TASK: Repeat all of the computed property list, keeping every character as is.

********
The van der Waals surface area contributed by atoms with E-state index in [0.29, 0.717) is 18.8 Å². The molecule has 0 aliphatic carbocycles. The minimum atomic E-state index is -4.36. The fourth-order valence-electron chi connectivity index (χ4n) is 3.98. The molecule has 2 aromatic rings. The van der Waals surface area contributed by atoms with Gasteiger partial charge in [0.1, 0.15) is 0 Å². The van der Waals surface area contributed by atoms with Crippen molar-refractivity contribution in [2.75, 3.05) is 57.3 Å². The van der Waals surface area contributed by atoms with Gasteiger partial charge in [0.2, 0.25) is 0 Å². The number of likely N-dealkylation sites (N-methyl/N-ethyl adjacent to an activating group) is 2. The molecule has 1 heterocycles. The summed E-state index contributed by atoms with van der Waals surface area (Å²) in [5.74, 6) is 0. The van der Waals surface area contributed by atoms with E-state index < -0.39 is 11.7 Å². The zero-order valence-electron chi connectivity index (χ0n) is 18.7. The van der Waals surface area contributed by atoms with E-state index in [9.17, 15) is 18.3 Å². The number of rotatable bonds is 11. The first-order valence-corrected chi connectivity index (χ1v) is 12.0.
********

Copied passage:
The van der Waals surface area contributed by atoms with E-state index in [0.29, 0.717) is 18.8 Å². The molecule has 0 aliphatic carbocycles. The minimum atomic E-state index is -4.36. The fourth-order valence-electron chi connectivity index (χ4n) is 3.98. The molecule has 2 aromatic rings. The van der Waals surface area contributed by atoms with Gasteiger partial charge in [0.1, 0.15) is 0 Å². The van der Waals surface area contributed by atoms with Crippen molar-refractivity contribution in [2.75, 3.05) is 57.3 Å². The van der Waals surface area contributed by atoms with Gasteiger partial charge in [0.2, 0.25) is 0 Å². The number of likely N-dealkylation sites (N-methyl/N-ethyl adjacent to an activating group) is 2. The molecule has 1 heterocycles. The summed E-state index contributed by atoms with van der Waals surface area (Å²) in [5.74, 6) is 0. The van der Waals surface area contributed by atoms with E-state index < -0.39 is 11.7 Å². The zero-order valence-electron chi connectivity index (χ0n) is 18.7. The van der Waals surface area contributed by atoms with E-state index in [9.17, 15) is 18.3 Å². The number of rotatable bonds is 11. The first-order valence-corrected chi connectivity index (χ1v) is 12.0.